Tim Robertson, who with his wife, Jessica, is working among the Cambodian arts community in Phnom Penh, is part of an art exhibit that begins this month in the Long Beach, Calif., area. “Roots and Branches” opens with a special reception on Saturday, October 25, at Greenly Art Space, 2698 Junipero, Ave Suite 113, Signal Hill, Calif. It features work by artists living and working in Cambodia as well as artists of Cambodian descent living in Southern California. (The Robertsons serve in Cambodia with Encompass World Partners.)
The exhibition opening will be 7 to 10 p.m., October 25. The show will run from Oct. 25, 2014 through Jan. 24, 2015.
After the opening, the exhibit will be available for free public viewing Mondays, Wednesdays, and Fridays from 11 a.m. to 2 p.m. or by appointment by calling (562) 533-4020.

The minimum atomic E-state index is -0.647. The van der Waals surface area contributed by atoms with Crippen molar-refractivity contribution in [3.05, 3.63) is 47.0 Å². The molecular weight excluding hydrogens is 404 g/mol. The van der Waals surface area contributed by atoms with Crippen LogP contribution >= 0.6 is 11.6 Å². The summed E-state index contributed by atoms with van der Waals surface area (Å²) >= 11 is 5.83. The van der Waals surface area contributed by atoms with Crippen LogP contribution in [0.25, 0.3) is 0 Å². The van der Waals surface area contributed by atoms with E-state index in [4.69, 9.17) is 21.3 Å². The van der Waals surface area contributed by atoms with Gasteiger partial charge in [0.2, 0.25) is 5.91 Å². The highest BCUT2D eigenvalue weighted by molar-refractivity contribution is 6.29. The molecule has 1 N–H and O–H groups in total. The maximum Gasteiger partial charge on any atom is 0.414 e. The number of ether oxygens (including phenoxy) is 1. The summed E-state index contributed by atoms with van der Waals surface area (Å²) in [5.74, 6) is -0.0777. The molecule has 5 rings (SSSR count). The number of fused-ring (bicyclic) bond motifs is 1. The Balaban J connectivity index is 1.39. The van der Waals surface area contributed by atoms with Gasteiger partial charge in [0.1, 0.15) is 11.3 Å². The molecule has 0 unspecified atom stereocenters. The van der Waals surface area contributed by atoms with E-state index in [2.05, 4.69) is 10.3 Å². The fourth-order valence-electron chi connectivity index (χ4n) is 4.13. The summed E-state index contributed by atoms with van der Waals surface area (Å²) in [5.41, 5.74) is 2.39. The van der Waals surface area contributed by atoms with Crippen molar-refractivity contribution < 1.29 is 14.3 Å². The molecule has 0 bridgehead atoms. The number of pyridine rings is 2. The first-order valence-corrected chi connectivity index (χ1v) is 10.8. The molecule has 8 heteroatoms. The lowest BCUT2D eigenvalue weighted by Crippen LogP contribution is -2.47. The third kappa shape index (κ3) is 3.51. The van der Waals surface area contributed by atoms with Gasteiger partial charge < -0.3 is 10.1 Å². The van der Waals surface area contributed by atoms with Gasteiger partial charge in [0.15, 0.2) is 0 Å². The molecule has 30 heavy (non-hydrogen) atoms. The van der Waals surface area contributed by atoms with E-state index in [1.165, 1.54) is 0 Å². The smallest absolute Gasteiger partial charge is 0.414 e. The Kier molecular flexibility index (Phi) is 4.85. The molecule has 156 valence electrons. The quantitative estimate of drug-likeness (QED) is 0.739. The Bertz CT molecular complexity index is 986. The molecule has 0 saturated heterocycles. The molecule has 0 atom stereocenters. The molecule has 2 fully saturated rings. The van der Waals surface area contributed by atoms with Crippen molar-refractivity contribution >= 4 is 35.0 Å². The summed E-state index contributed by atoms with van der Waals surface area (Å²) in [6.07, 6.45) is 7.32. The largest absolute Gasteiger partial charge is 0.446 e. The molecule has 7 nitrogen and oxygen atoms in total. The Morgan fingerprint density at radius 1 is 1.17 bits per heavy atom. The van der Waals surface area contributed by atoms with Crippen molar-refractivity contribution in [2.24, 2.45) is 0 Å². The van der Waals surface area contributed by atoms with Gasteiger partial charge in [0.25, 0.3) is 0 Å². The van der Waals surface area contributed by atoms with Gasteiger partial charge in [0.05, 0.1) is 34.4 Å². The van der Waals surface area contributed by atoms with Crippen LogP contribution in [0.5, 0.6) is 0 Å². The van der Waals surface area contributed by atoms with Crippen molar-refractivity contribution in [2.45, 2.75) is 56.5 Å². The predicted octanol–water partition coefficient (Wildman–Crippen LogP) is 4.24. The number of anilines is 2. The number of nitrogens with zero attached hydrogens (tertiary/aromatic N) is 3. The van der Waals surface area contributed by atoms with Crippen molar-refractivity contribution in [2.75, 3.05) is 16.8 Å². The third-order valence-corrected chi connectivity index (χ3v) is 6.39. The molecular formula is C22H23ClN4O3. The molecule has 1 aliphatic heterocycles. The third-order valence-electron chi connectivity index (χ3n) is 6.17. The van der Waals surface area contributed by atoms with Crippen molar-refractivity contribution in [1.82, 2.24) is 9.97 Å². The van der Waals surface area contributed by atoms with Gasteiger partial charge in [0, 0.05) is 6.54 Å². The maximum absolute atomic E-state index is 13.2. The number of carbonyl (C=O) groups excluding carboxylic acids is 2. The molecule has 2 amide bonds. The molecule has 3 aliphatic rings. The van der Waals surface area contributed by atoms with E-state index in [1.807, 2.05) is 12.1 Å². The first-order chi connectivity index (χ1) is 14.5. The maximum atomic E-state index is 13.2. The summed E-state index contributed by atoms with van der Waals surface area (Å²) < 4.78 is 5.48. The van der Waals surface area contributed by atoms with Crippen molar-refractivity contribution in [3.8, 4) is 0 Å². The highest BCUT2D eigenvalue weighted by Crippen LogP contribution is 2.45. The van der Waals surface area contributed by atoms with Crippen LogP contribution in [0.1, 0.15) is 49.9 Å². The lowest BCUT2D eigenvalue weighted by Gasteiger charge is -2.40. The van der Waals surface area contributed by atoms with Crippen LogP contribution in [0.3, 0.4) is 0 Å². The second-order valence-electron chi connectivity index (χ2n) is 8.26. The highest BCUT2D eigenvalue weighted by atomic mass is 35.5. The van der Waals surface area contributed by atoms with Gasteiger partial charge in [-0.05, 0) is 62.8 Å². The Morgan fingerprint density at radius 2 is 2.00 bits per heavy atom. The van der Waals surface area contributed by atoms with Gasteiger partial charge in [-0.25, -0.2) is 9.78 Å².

Artwork for the show was curated by Kimberly Hocking (Greenly Director), Mao Soviet (artist and director of Make Maek Art Gallery in Battambang, Cambodia) and Tim Robertson (an American visual artist who spent the past five years working in Cambodia), according to the Greenly Art Space Facebook page, which announces the exhibit.
“The theme, Roots and Branches, revolves around origins and aspirations,” said Robertson. “We were looking for work in which the artists dealt with sources of strength and nourishment, aspirations, dreams and the future.”
Cambodia’s story has been a turbulent one stretching back over the past 50 years. The late 1960s through the ’80s were characterized by civil war, mass murder and displacement.
“That history has had a profound effect on those living in Cambodia and also Cambodian families who were forced to flee their homeland and settle abroad,” Robertson said. “The women and men sending work from Cambodia are some of the first artists their country has had in an entire generation. The artists living locally in California are part of the first several generations making a new start in a new place and beginning to express their unique perspective.”